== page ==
Forum for Science, Industry and Business

Sponsored by:     3M 
Search our Site:

 

Vitamin K2: New hope for Parkinson's patients?

14.05.2012
Neuroscientist Patrik Verstreken, associated with VIB and KU Leuven, succeeded in undoing the effect of one of the genetic defects that leads to Parkinson's using vitamin K2. His discovery gives hope to Parkinson's patients.
This research was done in collaboration with colleagues from Northern Illinois University (US) and will be published this evening on the website of the authorative journal Science.

"It appears from our research that administering vitamin K2 could possibly help patients with Parkinson's. However, more work needs to be done to understand this better," says Patrik Verstreken.

Malfunctioning power plants are at the basis of Parkinson's.
If we looked at cells as small factories, then mitochondria would be the power plants responsible for supplying the energy for their operation. They generate this energy by transporting electrons. In Parkinson's patients, the activity of mitochondria and the transport of electrons have been disrupted, resulting in the mitochondria no longer producing sufficient energy for the cell. This has major consequences as the cells in certain parts of the brain will start dying off, disrupting communication between neurons. The results are the typical symptoms of Parkinson's: lack of movement (akinesia), tremors and muscle stiffness.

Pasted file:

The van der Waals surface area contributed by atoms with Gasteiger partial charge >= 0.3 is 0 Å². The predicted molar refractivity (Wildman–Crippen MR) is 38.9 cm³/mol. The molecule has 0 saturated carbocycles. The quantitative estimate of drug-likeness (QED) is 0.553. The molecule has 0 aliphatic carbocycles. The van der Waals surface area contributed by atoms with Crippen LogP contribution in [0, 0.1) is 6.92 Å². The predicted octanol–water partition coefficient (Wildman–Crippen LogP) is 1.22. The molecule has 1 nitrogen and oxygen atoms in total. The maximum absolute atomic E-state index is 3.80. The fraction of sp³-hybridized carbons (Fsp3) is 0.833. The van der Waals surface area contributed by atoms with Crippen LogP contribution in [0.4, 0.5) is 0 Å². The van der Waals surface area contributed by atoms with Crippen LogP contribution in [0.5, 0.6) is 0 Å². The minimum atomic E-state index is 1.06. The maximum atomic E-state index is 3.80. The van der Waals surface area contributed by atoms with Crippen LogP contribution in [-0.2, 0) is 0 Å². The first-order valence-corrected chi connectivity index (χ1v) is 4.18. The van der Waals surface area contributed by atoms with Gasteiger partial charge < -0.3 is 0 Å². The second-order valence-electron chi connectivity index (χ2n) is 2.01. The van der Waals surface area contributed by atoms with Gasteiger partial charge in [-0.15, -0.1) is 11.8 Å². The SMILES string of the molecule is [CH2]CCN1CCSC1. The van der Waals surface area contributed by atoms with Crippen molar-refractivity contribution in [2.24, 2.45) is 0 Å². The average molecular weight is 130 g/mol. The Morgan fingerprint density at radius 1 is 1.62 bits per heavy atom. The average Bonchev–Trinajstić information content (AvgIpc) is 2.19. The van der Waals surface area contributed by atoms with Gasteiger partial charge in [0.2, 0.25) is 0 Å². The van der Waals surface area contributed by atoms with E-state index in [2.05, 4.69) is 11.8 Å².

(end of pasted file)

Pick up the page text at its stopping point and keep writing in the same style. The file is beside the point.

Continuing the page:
The exact cause of this neurodegenerative disease is not known. In recent years, however, scientists have been able to describe several genetic defects (mutations) found in Parkinson's patients, including the so-called PINK1 and Parkin mutations, which both lead to reduced mitochondrial activity. By studying these mutations, scientists hope to unravel the mechanisms underlying the disease process.

Paralyzed fruit flies
Fruit flies (Drosophila) are frequently used in lab experiments because of their short life spans and breeding cycles, among other things. Within two weeks of her emergence, every female is able to produce hundreds of offspring. By genetically modifying fruitflies, scientists can study the function of certain genes and proteins. Patrik Verstreken and his team used fruitflies with a genetic defect in PINK1 or Parkin that is similar to the one associated with Parkinson's. They found that the flies with a PINK1 or Parkin mutation lost their ability to fly.

Upon closer examination, they discovered that the mitochondria in these flies were defective, just as in Parkinson's patients. Because of this they generated less intracellular energy – energy the insects needed to fly. When the flies were given vitamin K2, the energy production in their mitochondria was restored and the insects' ability to fly improved. The researchers were also able to determine that the energy production was restored because the vitamin K2 had improved electron transport in the mitochondria. This in turn led to improved energy production.

Conclusion
Vitamin K2 plays a role in the energy production of defective mitochondria. Because defective mitochondria are also found in Parkinson's patients with a PINK1 or Parkin mutation, vitamin K2 potentially offers hope for a new treatment for Parkinson's.

Patrik Verstreken | EurekAlert!
Further information:
http://www.vib.be

More articles from Health and Medicine:

nachricht Millions through license revenues
27.04.2017 | Rheinische Friedrich-Wilhelms-Universität Bonn

nachricht New High-Performance Center Translational Medical Engineering
26.04.2017 | Fraunhofer ITEM

All articles from Health and Medicine >>>

The most recent press releases about innovation >>>

Die letzten 5 Focus-News des innovations-reports im Überblick: